January 17, 2024
Elisabeth Shepard, Press Secretary to Governor Kotek
Anca Matica, Press Secretary to Governor Kotek
Governor Kotek Previews 2024 Legislative Proposal to Boost Housing Production
Bill aims to address housing shortage that is driving up cost of living for Oregonians and worsening the state homelessness crisis
Salem, OR — Governor Tina Kotek announced details of her 2024 legislative housing production proposal today. The provisions in Senate Bill 1537 (Legislative Concept 19) are based on months of broad stakeholder engagement and is the only bill she is introducing this year.
“Decades of underbuilding have left Oregon with a severe housing shortage that is driving up rents, home prices, and worsening our homelessness crisis,” Governor Kotek said. “People that are ready to transition out of homelessness struggle to find housing. Meanwhile, employers – both public and private – in Oregon struggle to hire due to a lack of workforce housing for rent or purchase, harming local economies across the state. That’s why SB 1537 is my top priority in the short session, and I look forward to working with legislators to make progress this year.”
Below is a summary of key provisions in SB 1537:
Housing Accountability and Production Office
Creates the Housing Accountability and Production Office (HAPO) to support housing production in local communities with a more definitive structure and process to address complaints, concerns, and issues from local governments and developers about compliance with state housing law. This office will enhance opportunities to collaborate with local governments in lieu of enforcement actions.
Provides a one-time tool for cities in need of land and affordable housing to add land for housing to their urban growth boundary (UGB). Any land added would need the consent of the property owner and could only be urban reserve, non-resource land, or exception land – not high value farm or forest land except land in urban reserves already designated for future urban development. A city must meet land and affordability eligibility metrics in order to qualify to use this tool.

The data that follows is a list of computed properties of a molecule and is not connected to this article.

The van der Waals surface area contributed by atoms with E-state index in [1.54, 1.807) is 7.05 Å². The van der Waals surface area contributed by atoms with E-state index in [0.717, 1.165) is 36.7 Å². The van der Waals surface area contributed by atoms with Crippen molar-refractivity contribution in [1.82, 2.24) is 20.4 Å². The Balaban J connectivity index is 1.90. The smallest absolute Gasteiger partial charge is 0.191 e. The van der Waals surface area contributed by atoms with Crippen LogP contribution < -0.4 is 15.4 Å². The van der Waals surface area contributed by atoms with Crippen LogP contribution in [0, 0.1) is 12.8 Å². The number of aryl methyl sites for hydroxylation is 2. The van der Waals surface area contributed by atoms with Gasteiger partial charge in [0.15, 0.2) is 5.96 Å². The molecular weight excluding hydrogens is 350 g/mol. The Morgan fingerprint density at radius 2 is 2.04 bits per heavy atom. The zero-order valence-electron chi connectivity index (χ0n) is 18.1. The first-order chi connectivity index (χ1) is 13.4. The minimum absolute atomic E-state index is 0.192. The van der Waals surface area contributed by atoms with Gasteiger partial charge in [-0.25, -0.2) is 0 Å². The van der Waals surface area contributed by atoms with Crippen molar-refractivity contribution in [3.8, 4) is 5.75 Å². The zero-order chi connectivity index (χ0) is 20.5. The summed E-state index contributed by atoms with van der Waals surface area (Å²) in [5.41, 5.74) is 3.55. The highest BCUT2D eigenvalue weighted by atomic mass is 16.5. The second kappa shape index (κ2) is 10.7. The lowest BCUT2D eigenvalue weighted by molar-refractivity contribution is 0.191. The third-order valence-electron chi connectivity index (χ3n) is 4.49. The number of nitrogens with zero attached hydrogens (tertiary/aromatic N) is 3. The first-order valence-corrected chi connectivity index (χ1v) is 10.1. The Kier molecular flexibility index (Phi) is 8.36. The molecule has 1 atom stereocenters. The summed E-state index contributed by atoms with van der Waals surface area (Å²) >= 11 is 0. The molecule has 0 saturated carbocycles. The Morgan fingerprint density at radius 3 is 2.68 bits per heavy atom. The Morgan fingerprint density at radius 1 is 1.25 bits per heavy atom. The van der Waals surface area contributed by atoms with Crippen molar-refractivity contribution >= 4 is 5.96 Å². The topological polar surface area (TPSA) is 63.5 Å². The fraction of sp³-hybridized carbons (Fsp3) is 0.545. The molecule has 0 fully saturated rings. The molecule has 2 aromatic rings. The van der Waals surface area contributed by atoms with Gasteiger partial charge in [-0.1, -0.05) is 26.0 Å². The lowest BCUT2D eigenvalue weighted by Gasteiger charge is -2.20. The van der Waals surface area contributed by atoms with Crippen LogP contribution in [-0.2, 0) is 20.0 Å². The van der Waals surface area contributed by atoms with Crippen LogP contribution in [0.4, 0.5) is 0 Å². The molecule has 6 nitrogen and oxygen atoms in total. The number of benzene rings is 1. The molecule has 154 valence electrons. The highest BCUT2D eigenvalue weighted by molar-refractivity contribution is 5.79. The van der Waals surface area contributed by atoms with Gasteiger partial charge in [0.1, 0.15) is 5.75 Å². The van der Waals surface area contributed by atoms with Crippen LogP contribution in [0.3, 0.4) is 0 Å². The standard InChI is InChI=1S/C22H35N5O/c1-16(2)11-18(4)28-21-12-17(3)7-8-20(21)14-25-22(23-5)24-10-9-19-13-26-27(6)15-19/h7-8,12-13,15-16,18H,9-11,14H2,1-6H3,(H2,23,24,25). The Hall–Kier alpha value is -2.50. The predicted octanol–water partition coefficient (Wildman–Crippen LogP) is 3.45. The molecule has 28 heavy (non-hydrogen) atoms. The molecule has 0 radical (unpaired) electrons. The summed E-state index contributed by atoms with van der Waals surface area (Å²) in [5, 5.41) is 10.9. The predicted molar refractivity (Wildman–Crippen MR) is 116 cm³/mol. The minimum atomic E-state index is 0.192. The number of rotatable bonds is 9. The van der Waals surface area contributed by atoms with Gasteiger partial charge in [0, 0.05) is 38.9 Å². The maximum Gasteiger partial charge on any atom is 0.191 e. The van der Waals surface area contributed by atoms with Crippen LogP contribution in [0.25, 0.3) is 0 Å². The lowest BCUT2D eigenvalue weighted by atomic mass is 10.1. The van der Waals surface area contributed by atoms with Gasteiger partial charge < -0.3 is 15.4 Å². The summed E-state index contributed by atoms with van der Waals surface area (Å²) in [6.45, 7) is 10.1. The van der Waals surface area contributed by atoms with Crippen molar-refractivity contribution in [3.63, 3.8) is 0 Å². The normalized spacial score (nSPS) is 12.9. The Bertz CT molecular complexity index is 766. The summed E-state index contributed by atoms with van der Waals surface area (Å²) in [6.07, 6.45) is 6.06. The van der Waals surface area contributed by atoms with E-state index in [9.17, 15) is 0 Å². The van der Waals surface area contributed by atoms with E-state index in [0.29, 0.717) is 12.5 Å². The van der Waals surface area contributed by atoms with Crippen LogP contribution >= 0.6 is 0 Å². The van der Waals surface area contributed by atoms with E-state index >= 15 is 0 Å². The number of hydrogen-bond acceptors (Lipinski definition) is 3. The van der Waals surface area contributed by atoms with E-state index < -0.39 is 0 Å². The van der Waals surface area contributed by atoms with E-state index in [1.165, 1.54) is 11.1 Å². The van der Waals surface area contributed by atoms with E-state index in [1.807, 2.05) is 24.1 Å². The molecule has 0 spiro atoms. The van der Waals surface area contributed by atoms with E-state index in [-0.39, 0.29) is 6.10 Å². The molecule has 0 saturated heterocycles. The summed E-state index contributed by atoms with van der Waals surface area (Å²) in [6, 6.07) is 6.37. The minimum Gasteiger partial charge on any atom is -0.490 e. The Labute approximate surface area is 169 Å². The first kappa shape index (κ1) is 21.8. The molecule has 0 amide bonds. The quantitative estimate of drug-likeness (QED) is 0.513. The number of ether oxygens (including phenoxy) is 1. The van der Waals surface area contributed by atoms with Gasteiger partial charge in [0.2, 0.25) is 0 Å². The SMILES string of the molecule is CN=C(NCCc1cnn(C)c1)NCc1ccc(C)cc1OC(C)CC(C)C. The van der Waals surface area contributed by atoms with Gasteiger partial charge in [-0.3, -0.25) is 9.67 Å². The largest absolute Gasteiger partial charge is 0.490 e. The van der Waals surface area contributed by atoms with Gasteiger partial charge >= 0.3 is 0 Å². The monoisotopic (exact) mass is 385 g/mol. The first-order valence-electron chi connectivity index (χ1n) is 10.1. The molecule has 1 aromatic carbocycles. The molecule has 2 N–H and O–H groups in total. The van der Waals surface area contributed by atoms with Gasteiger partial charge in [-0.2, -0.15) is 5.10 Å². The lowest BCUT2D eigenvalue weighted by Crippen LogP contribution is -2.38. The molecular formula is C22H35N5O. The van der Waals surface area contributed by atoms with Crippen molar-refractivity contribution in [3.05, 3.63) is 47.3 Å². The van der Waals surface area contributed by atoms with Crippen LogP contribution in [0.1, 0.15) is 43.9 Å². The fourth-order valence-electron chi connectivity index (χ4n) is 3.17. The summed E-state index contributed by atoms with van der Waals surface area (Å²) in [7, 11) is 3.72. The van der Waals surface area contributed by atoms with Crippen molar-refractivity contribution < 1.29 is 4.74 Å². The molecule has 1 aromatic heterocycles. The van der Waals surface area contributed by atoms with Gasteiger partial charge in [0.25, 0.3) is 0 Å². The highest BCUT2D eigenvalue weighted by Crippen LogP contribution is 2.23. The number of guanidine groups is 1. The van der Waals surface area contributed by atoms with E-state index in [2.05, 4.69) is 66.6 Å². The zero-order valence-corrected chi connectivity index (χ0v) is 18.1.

Requires a portion of new development to be affordable. Within any expansion areas, 30% of all housing units must be legally restricted for affordable housing. Affordability requirements exist in over 800 jurisdictions and 25 states, but most programs require between 10-20% of units as affordable. A 30% requirement in Oregon would be one of the strongest requirements in the country. Oregon has a critical need for guaranteed affordability, as existing land within UGBs (outside of Portland) has no affordability requirement.
Funds grants for new affordable housing construction to incorporate energy-efficient design, reduce energy costs for low-income residents, and stabilize operational costs for owners. These incentives will help reduce the energy burden for low-income Oregonians across the state.
Funding for Housing Production Tools
SB 1537 includes a $500 million investment package from existing state resources requested by Governor Kotek. Here is an initial breakdown of that funding:
- Housing infrastructure financing: $200 million
- Moderate-income housing financing: $200 million
- Site acquisition: $40 million
- Climate-friendly incentive funding: $20 million
- Site mitigation and readiness funding: $10 million
- Local housing planning technical assistance funding: $10 million
- Local housing infrastructure planning capacity: $5 million
- Housing Accountability and Production Office: $5 million
Bills, including SB 1537 (LC 19), will be publicly posted on the Oregon legislative website closer to the start of the 2024 legislative session. The Governor’s Office does not dictate when items are posted to the legislative website for public inspection.
Additionally, the Housing Production Advisory Council (HPAC), which Governor Kotek created through Executive Order 23-04 last year to develop long-term strategies for ramping up home construction across Oregon, will present their final recommendations to the Governor today. SB 1537 is separate from the Housing Production Advisory Council recommendations, which can be found here.